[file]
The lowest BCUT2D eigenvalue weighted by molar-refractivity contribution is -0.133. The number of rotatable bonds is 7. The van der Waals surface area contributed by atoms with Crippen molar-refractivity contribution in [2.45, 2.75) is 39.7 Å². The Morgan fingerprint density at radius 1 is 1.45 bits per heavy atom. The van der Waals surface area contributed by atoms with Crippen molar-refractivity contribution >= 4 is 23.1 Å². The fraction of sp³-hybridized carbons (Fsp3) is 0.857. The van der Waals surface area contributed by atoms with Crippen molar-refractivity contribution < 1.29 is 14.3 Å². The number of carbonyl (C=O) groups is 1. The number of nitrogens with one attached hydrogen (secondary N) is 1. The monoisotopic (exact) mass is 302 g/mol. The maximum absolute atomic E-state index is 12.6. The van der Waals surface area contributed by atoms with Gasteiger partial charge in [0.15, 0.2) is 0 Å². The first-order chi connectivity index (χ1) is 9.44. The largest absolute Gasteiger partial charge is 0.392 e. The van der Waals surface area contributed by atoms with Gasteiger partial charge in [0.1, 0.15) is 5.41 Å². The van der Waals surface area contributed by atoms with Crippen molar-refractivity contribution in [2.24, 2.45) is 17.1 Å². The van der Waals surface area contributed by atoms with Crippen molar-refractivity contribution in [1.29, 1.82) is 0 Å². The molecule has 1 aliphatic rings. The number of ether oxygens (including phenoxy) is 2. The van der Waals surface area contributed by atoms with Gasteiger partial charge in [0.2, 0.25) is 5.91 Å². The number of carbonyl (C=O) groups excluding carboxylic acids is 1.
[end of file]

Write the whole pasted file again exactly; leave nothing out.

The lowest BCUT2D eigenvalue weighted by molar-refractivity contribution is -0.133. The number of rotatable bonds is 7. The van der Waals surface area contributed by atoms with Crippen molar-refractivity contribution in [2.45, 2.75) is 39.7 Å². The Morgan fingerprint density at radius 1 is 1.45 bits per heavy atom. The van der Waals surface area contributed by atoms with Crippen molar-refractivity contribution >= 4 is 23.1 Å². The fraction of sp³-hybridized carbons (Fsp3) is 0.857. The van der Waals surface area contributed by atoms with Crippen molar-refractivity contribution < 1.29 is 14.3 Å². The number of carbonyl (C=O) groups is 1. The number of nitrogens with one attached hydrogen (secondary N) is 1. The monoisotopic (exact) mass is 302 g/mol. The maximum absolute atomic E-state index is 12.6. The van der Waals surface area contributed by atoms with Gasteiger partial charge in [0.15, 0.2) is 0 Å². The first-order chi connectivity index (χ1) is 9.44. The largest absolute Gasteiger partial charge is 0.392 e. The van der Waals surface area contributed by atoms with Gasteiger partial charge in [0.1, 0.15) is 5.41 Å². The van der Waals surface area contributed by atoms with Crippen molar-refractivity contribution in [2.24, 2.45) is 17.1 Å². The van der Waals surface area contributed by atoms with Crippen molar-refractivity contribution in [1.29, 1.82) is 0 Å². The molecule has 1 aliphatic rings. The number of ether oxygens (including phenoxy) is 2. The van der Waals surface area contributed by atoms with Gasteiger partial charge in [0.2, 0.25) is 5.91 Å². The number of carbonyl (C=O) groups excluding carboxylic acids is 1.